Experiments

Bumpy Ride

posted: 04/11/12
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As seen in "MythBusters: Shattering Subwoofer."
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Finding: CONFIRMED

Explanation Certain parched, unpaved roads in Australia are known as washboards because of their bumpy surfaces. In the 1960s, nuclear physicist Keith Mather determined that the uneven Outback terrain develops through a combination of wheels displacing loose sand and grit and the weight of the tires indenting the roadway with rivets.

Anecdotal evidence has suggested that driving faster over the washboard thoroughfares makes for a smooth ride, because swifter wheels should glide across the washboard peaks instead of dipping into troughs. Speed-loving MythBusters Kari Bryon, Tory Belleci and Grant Imahara took to the road to test this hypothesis.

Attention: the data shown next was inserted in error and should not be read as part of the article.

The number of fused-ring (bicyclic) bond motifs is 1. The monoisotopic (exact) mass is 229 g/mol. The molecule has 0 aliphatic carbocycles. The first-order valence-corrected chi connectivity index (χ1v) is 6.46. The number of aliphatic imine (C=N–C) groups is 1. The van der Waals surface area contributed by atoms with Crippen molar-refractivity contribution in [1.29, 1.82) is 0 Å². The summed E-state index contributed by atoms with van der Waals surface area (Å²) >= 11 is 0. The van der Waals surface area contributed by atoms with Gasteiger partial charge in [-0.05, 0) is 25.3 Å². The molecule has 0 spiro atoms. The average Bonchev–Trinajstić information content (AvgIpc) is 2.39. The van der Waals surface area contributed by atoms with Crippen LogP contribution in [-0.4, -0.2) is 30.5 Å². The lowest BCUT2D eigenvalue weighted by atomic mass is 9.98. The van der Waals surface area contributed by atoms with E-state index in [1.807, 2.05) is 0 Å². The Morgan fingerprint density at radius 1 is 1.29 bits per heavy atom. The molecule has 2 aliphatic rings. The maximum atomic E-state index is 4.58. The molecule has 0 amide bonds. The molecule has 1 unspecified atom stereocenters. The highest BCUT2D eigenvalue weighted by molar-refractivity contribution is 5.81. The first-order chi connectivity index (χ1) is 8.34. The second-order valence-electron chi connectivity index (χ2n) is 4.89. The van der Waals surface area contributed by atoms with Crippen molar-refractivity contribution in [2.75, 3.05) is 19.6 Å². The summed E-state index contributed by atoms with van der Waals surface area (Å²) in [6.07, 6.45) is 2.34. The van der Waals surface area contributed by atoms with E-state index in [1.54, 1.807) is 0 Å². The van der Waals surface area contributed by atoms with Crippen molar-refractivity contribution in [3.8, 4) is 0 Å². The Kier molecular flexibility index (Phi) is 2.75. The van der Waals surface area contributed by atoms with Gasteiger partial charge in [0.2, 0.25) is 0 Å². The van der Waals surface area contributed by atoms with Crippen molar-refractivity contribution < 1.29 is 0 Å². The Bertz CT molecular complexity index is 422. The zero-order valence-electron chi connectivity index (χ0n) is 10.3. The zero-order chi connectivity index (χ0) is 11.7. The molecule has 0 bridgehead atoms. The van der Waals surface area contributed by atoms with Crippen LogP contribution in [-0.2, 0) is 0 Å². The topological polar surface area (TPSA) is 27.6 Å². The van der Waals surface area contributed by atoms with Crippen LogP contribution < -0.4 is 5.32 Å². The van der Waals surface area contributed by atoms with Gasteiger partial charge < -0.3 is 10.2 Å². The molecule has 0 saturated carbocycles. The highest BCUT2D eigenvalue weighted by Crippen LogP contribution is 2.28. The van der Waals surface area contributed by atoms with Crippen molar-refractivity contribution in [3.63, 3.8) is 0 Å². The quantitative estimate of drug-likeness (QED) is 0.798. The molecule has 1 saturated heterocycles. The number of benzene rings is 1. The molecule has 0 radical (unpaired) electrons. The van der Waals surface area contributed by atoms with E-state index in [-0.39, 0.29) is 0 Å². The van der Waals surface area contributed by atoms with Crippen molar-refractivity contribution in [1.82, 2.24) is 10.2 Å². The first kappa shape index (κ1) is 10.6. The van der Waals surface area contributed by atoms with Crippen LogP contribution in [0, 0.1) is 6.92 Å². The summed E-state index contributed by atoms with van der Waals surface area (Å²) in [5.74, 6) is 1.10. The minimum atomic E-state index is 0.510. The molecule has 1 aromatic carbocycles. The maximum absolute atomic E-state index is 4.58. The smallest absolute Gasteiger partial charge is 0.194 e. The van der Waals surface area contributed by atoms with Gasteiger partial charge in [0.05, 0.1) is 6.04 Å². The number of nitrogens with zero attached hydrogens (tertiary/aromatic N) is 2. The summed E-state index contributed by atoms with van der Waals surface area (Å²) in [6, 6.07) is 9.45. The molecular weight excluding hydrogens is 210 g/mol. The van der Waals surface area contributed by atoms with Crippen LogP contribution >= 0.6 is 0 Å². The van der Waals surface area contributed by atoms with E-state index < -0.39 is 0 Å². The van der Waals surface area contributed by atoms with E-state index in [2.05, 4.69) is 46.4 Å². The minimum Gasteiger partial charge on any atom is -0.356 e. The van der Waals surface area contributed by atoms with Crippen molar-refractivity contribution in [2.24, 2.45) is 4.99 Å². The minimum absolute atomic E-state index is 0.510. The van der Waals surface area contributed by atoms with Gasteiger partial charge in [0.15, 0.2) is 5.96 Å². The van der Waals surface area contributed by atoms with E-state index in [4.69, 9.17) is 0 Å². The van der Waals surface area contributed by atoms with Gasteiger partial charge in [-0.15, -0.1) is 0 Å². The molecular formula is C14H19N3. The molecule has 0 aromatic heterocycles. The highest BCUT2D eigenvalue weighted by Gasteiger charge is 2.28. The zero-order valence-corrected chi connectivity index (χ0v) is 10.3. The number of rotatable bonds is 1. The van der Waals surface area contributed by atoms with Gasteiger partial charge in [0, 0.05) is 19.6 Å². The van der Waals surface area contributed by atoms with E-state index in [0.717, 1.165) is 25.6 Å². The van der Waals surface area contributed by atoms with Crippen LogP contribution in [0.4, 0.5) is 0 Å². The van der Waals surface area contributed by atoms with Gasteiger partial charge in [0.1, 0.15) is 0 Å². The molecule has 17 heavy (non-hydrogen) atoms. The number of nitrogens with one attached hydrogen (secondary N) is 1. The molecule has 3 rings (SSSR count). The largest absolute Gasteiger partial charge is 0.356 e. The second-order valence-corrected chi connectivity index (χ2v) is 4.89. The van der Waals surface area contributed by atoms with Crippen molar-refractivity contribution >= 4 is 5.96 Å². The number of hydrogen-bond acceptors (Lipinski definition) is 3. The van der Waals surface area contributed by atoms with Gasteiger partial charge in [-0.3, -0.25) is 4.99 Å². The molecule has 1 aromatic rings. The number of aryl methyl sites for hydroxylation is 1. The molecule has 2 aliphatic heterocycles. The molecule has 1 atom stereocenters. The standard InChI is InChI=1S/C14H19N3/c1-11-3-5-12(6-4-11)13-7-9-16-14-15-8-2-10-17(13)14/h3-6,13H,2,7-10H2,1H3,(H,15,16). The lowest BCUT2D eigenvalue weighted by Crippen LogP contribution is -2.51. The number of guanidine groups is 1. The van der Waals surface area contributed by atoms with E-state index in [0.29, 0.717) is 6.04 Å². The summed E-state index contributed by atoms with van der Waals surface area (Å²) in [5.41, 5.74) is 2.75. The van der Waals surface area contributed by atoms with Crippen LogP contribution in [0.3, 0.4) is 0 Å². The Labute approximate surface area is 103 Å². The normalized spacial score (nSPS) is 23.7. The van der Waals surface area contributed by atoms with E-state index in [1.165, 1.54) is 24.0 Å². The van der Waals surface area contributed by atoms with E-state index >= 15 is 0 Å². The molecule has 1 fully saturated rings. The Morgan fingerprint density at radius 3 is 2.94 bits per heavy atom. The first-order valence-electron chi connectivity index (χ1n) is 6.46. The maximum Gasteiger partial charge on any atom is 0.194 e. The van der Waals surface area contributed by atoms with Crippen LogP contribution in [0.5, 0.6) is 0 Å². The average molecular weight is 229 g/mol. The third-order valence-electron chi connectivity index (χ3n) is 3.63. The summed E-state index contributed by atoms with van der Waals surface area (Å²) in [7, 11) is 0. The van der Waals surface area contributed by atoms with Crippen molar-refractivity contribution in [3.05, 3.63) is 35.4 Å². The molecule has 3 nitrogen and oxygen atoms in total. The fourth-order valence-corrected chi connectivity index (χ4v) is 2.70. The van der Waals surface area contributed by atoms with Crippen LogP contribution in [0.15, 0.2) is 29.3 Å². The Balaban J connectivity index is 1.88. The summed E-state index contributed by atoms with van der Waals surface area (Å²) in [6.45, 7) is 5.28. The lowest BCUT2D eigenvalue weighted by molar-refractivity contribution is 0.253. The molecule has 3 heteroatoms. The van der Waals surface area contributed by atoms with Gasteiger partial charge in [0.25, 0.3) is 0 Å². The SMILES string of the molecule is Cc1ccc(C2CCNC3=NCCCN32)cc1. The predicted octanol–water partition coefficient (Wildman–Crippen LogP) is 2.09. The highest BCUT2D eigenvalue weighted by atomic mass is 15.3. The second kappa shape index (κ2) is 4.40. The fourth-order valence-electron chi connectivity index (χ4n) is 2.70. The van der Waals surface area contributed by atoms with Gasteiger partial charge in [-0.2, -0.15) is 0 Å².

The trio constructed a washboard surface to drive across and set up high-speed cameras to monitor the tire motion. Grant cranked up a 1978 Oldsmobile Cutlass Supreme and cruised across the corrugated surface at 5 miles per hour, then at 70 miles per hour. The high-speed camera footage revealed that the faster-moving wheels literally move across bumps in the road, and Grant concurred that the speedier test run felt much smoother.

The MythBusters did warn that if a driver encounters a major bump - say, a pothole - along a normal paved road, slowing down for the sudden bounce is a wise idea for the vehicle's suspension. But if you find yourself cruising on a washboard road in the Australian Outback, put the pedal to the metal and enjoy the ride.

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